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Watchdog reviews current accounts
The OFT warned it could take 'radical' action unless the market for current accounts becomes more competitive
The trading watchdog has stepped up the pressure on banks by launching a review into the personal current account market amid concerns over a lack of transparency and competition.
The Office of Fair Trading (OFT) warned it could take "radical" action if the sector cannot show it is becoming more competitive and consumer focused.
The watchdog wants banks to make switching easier and increase their transparency over fees and charges and said it will consider going to the Competition Commission if it finds the sector has not done enough to pull its socks up.
The launch is confirmation of an announcement made in 2010 that the OFT planned to launch a review into the sector this year.
The body said it has not deliberately timed the review to coincide with recent customer outrage over banks' behaviour, although it comes as comparison websites and building societies are reporting a surge in customers looking to switch deals, following NatWest's IT meltdown and Barclays' Libor-fixing scandal.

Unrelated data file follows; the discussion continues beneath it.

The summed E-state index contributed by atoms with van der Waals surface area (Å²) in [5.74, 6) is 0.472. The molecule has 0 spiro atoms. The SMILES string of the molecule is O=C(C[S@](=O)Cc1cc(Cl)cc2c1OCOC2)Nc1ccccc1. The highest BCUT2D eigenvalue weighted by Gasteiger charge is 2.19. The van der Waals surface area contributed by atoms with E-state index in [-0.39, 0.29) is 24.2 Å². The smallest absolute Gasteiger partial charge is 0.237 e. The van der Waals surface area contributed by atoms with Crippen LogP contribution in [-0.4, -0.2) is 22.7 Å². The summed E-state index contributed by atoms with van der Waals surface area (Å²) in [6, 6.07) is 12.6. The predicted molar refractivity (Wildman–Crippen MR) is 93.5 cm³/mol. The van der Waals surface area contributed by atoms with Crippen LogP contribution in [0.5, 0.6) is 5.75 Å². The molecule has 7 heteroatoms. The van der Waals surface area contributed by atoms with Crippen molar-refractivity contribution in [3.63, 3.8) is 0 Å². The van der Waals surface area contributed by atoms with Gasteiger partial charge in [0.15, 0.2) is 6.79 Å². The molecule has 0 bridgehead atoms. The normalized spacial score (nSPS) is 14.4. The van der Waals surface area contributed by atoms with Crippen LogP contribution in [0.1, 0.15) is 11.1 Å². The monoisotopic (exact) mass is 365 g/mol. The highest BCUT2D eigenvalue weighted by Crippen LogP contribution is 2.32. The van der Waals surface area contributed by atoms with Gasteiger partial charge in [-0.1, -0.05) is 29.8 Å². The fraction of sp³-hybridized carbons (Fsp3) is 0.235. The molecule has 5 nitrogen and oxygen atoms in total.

The Financial Ombudsman Service said current accounts are one of its most complained-about financial products, attracting 15,000 new complaints last year. So far this year, over 15,000 inquiries have been made to its frontline helpdesk, and the ombudsman received 3,543 new cases between April and June.
Complaints to the ombudsman have fallen from a record high in 2007/08, due to a drop in complaints about the legality of bank charges, but the ombudsman said it still regularly deals with complaints including disputed transactions, financial hardship and debt, packaged accounts and delays in switching accounts.
The OFT will ask customers about their recent experiences as well as speaking to banks and trade bodies during the review, which forms part of a wider drive to make the banking sector more focused on the consumer. It could decide to go to the Competition Commission, if the right conditions are met.
Claire Hart, OFT director said: "We want to understand what progress banks have made in providing customers with better information about account charges, greater control over their accounts and easier account switching facilities.
"More generally, we are concerned that a lack of effective competition means the retail banking sector is not working in the interest of customers and businesses. We want to see banks become more customer-focused and this will be the central theme of our programme of work going forward."
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